Barbara Duprey schrieb:
[Bernhard, I'm not sure you actually saw my post == it's all snipped
here. But I think it's pertinent to some of your points.]
I did - but as I only replied to the main point (in my eyes), I removed
the other parts to increase readability.
You seem to want to make it easier for unsubscribed users to get their
questions replied - I want to show them more: Our community.
I'm sure you're not the only one to use the list this way, but I'm
pretty sure that investigation would show two main motivations: getting
answers to questions, and learning about the capabilities and possible
difficulties of the software (and that kind of user would almost
certainly subscribe). Participation would generally come later, when
people are more familiar with the software and the community.
I started with the first motivation, but discovered the positive
attitude on the list and sticked there - being able to reply to
questions by others.
I'd rather propose to state clearly on the website the different ways
for getting user support:
- People hesitant to subscribe to the mailing list should ask their
questions on the forum.
In my experience, people are much less hesitant to subscribe to a
mailing list than to learn about forum use (many more people use e-mail
than forums) and identify the proper forum to use for their question.
So you ask them to subscribe?
All of OOo (or LibO) is just "it"!
Don't understand what you are referring to...
- If users want to ask their question on the mailing list, they should
subscribe IMHO and find out how our community works.
The main issue here is the volume of mail on the most likely lists
(users and discuss). Many of these folks are not especially (or even
somewhat!) tech savvy; they just want to get an answer to a question,
not wade through lots of things of no interest to them.
So there are different interests by the user and the community.
While the user only wants to get his question replied, the community
wants to involve new members.
In this case it is important to tell them about the number of mails they
will be sent if they subscribe.
If this is too much in their eyes, they should look at the archives /
Gmane / Nabbles / www.mail-archive.com.
But I think they will be able to delete 20 in their eyes unnecessary
mails if they get their reply for free and in a very short timeframe.
I'll bet many
don't know how to set up filters so all the list mail stays separate
from their regular mail, and they quite likely don't even understand
threading. When they've subscribed, and gotten swamped and/or irritated,
we get "unsubscribe me" requests/demands.
With a proper information mail to unsubscribed posters they will know
how to unsubscribe.
The mail from the moderators to the unsubscribed posters is the most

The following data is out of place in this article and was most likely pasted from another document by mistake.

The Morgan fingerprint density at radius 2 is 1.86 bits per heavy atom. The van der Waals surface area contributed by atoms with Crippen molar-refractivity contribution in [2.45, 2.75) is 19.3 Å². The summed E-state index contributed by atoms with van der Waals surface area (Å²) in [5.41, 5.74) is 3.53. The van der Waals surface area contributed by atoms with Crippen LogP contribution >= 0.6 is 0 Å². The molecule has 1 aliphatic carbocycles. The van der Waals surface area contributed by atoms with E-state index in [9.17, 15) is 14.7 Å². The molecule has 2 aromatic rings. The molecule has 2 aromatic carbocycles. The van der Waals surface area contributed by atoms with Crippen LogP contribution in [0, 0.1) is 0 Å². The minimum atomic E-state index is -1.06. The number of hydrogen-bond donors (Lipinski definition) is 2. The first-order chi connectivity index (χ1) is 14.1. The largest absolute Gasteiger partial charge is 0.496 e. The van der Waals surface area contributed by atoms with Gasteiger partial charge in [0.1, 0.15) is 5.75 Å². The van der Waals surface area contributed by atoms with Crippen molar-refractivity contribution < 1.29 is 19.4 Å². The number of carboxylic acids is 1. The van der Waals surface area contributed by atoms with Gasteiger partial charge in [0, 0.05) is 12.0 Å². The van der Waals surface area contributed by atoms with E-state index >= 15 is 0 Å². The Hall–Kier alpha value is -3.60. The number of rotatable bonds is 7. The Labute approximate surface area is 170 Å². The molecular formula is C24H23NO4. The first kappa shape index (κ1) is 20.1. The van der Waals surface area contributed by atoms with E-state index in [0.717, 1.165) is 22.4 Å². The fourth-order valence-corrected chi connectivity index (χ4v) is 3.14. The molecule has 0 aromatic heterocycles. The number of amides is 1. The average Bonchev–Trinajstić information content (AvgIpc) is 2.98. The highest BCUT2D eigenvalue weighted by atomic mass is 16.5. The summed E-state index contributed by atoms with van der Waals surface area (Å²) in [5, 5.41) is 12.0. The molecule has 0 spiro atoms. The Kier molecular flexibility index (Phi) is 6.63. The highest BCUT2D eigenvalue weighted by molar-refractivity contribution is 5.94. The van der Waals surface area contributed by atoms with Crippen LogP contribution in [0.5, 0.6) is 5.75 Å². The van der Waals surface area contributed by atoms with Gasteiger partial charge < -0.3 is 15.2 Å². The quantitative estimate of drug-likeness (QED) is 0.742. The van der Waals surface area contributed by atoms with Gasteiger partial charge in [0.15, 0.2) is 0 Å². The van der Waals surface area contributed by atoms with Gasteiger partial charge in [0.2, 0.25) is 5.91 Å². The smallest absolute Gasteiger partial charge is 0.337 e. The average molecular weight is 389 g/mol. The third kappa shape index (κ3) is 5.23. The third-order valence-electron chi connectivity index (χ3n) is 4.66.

important one - it's the invitation to join our community. This mail
will have to provide all necessary information on how to subscribe and
unsubscribe as well as a short statement who we are.
About unsubscribe requests: I'm quite sure that most of the people
didn't know enough about the mailing list, when they subscribed: This
should be addressed as well on the website (near to the subscribe links)
as in the mail the moderators send.
With the information by the moderators they will have the chance to
get all the replies from the archive or subscribe and perhaps become a
The main problem I see with directing them to the archive is that in a
large number of cases, they're asked to supply additional information so
we can help, and the archive is not set up for that (at least, the OOo
I see the point - threading will only be able for replies via Nabbles
... or if they have subscribed ;-)
I don't want the "OP is not subscribed. Please CC him" mails on this
mailing list and the discussions about the necessity for them.
I agree this is not good -- but at the moment no really satisfactory
alternative has been developed. That's why these discussions keep
I'd like to establish a common agreement on how to deal with moderated
mails, so these off-topic mails will be not necessary any more.
Who ever wants to CC him can do so, but without bothering others.
It is often not clear whether or not the OP is subscribed -- many
can't/won't look at the full headers or filter on them, and sometimes
they join the discussion later, when the header is not available. For
somebody who really has an interest in the "care and feeding" of
currently unsubscribed users, so they can eventually be brought into the
community, or at least be happy with the software, this means that the
OP may well be dissatisfied. They don't get answers, and assume we don't
This has to be addressed by the moderators of the list. They are the
ones knowing that the poster is not subscribed - and they should tell
him how to follow the thread (and in my eyes the best way is to subscribe).
"Care and feed" these posters is much more important with the
information mail by the moderators than with just CC'ing them in the
list mails. Or course this may mean that moderators will get private
mails (at least I get once and again), but this leads to even more
interest in the community.
It's up to the OP if (s)he wants to join the list or not.
If they feel discouraged by the number of mails (and they should be told
about this fact), it's not our fault.
They should know that we are a vivid community and will learn more about
the product if they read the other mails too..
In my eyes even our volunteer user support is not "gratis".
They'll have to face minor inconvenience but will learn more about our
community than they would have thought before...
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